While we might have floodlights or industrial flashlights that fill an entire area with light, the lamps referenced in the Bible were small pieces of pottery filled with oil. These lamps were helpful to illuminate a path but they could only provide enough light to see a few steps in front of the person carrying the lamp.

In the same way, when we refer to the Bible as a lamp we affirm that the Bible provides guidance and shows us the way we should go on our spiritual journeys but often it illuminates just the next few steps on our path.

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The Sword

Perhaps in your youth group or Bible study, you participated in “sword drills.” You may have wondered about the origin of the unique phrase. In fact, referring to the Bible as a sword comes from Scripture.

In Ephesians 6:10-17, the apostle Paul describes “the armor of God.” He compares the different ways God strengthens believers to a piece of armor that a soldier might wear into battle. At the end of his list, Paul tells us to use “the sword of the Spirit, which is the word of God” (Ephesians 6:17). Describing the Bible as a sword highlights how believers can rely on the truth found in the Bible to confront the lies and attacks of the devil.

A sword also has a blade that can slice deep. The writer to the Hebrews reminds us “the word of God is alive and active. Sharper than any double-edged sword, it penetrates even to dividing soul and spirit, joints and marrow; it judges the thoughts and attitudes of the heart.” (Hebrews 4:12). This comparison between the Bible and a sword highlights how the Bible is able to expose and identify our deepest, innermost thoughts to remind us that nothing remains hidden from God.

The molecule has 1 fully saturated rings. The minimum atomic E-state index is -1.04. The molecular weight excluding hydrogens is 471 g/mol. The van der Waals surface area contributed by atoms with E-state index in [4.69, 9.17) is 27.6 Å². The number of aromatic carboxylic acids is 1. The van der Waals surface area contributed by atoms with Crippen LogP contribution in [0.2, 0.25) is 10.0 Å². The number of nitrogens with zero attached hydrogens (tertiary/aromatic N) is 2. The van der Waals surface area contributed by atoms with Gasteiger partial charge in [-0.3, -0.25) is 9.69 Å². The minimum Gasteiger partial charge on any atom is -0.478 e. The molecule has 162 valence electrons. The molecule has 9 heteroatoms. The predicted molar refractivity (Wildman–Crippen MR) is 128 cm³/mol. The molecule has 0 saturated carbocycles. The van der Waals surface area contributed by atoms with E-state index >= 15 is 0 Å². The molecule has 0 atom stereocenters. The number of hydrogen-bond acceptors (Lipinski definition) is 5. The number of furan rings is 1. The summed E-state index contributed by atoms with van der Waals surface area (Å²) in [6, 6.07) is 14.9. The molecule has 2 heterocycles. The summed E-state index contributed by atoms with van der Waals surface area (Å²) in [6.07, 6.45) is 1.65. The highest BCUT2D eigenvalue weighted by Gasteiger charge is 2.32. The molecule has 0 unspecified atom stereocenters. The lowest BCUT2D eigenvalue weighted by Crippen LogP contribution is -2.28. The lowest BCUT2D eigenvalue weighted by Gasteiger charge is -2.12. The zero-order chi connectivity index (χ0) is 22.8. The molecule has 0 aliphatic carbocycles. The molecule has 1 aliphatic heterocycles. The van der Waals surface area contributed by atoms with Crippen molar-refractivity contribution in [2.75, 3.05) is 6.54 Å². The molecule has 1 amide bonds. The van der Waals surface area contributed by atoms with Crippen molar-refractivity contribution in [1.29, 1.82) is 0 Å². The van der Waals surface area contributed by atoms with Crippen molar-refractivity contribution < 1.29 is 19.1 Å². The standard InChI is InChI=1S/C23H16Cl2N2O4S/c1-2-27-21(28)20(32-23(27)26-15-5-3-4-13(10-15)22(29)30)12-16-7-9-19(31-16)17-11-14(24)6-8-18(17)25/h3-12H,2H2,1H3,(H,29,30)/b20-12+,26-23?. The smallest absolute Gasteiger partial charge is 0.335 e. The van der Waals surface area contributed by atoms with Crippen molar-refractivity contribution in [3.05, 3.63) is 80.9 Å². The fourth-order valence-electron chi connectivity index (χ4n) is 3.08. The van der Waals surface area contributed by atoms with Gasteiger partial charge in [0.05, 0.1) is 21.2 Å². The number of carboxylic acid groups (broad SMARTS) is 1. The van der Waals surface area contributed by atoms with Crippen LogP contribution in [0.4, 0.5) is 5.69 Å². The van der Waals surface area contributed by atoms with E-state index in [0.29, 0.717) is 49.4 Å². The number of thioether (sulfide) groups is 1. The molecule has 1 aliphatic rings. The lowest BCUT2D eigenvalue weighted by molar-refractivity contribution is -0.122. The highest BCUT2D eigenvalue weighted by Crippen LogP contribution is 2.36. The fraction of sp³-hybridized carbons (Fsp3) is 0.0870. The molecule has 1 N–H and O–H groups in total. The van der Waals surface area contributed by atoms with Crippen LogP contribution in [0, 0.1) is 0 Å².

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The Seed

In the spring seed packets fill our local gardening store. I am always amazed at the number of tomatoes and cucumbers harvested from those tiny seeds.

Jesus tells a parable in Luke 8 about a farmer who goes out and plants seeds in his garden. Some seeds are trampled on or eaten by birds. Some seeds begin to take root but then wither because of lack of water or become chocked out by weeds. However, one seed is planted in good soil, receives plenty of water and light and produces a huge harvest. When the disciples failed to understand the parable Jesus tells them, “The seed is the word of God” (Luke 8:11).